I can bring an example from my situation. I have about $200k of equity in my primary residence, so I could qualify for at least $150k HELOC (theoretically). That's not all, I own a few rental properties (free and clear), but since I do total rehabs on them and I write off all those expenses, my on paper income from rentals is about 4k/property/year (not impressive). Guess what I have discovered recently? I DO NOT qualify for a $80k HELOC on my personal property because of my D/I ratio. In other words, my income is too low. Well, it's enough for me to support my 3 dependents and purchase rentals every year. But who am I to tell the bank what's enough and what's not. So, no more mortgages for me. Cash only...and... CCs, which I have been using anyways.
« Last Edit: March 14, 2019, 11:26:33 PM by ilsy »

Finances_With_Purpose

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Re: Evaluating mortgage choices and down payments for a primary residence
« Reply #5 on: March 15, 2019, 04:14:22 AM »
I would lean towards 15-year.

You're talking about taking large, concrete actions over the short term (7-10 years).  Over that timeframe, your assumptions may fly out the window: interest rates and market returns especially.  You can't assume the market will return 7-10% over any seven-year period, and I think many would tell you particularly over this seven-to-ten-year period, while valuations are very high going in. 

Spreadsheets and projections like you're doing work well over a 20-30 year horizon, which is how most folks here do their long-term planning.  They don't work nearly as well over a 10-year or shorter horizon, especially when the main thing you're look at to compare is market returns. 

Given that, you're really comparing a much higher-risk market investment strategy with paying down your house a lot more.  (E.g., you could come out net negative on investments over that timeframe, but that's virtually impossible over a 20-30 year timeframe.)  For many reasons, paying down the house more on a 15-year note makes more sense if you plan to sell the house anyway in 7-10 years, so you have enough equity built up.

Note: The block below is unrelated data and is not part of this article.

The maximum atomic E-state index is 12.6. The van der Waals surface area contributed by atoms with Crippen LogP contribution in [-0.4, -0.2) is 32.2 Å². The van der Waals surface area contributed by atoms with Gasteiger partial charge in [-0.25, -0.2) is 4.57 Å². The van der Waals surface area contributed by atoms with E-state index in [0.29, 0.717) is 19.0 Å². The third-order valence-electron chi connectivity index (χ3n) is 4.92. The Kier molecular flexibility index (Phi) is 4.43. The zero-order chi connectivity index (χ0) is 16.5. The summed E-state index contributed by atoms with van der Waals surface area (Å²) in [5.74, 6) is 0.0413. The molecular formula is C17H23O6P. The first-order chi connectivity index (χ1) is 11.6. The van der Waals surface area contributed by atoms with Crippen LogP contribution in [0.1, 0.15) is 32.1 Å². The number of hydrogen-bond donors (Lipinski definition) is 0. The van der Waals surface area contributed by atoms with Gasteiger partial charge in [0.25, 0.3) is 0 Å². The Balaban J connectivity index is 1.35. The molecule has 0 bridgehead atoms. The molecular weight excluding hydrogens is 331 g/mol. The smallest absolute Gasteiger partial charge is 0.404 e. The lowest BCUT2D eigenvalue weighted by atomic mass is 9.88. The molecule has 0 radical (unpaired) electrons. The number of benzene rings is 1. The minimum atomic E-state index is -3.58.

You don't even need the spreadsheets for that.  You didn't get into this, but my larger question would be why buy a house at all with a planned turnaround of only 7-10 years... 

You're paying the transaction costs both times, which drops any return you could see.  And to get a return assumes your particular market will go up pretty quickly.  (All of these are reasons to do the 15-year, by the way.) 

foggyzhenya

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Re: Evaluating mortgage choices and down payments for a primary residence
« Reply #6 on: March 15, 2019, 07:13:57 AM »
Your question is probably for the author of the original post, but in my case, the reason to buy, even though I expect to sell in 5-7 years, is that our rent in NYC is $3K/month. Mortgage on a coop apartment, with monthly maintenance (half of which is taxes), will be around $2200 with 20% down. Given these numbers, I think we would break even by buying vs. renting after about one year, two if you preemptively factor in the costs associated with selling.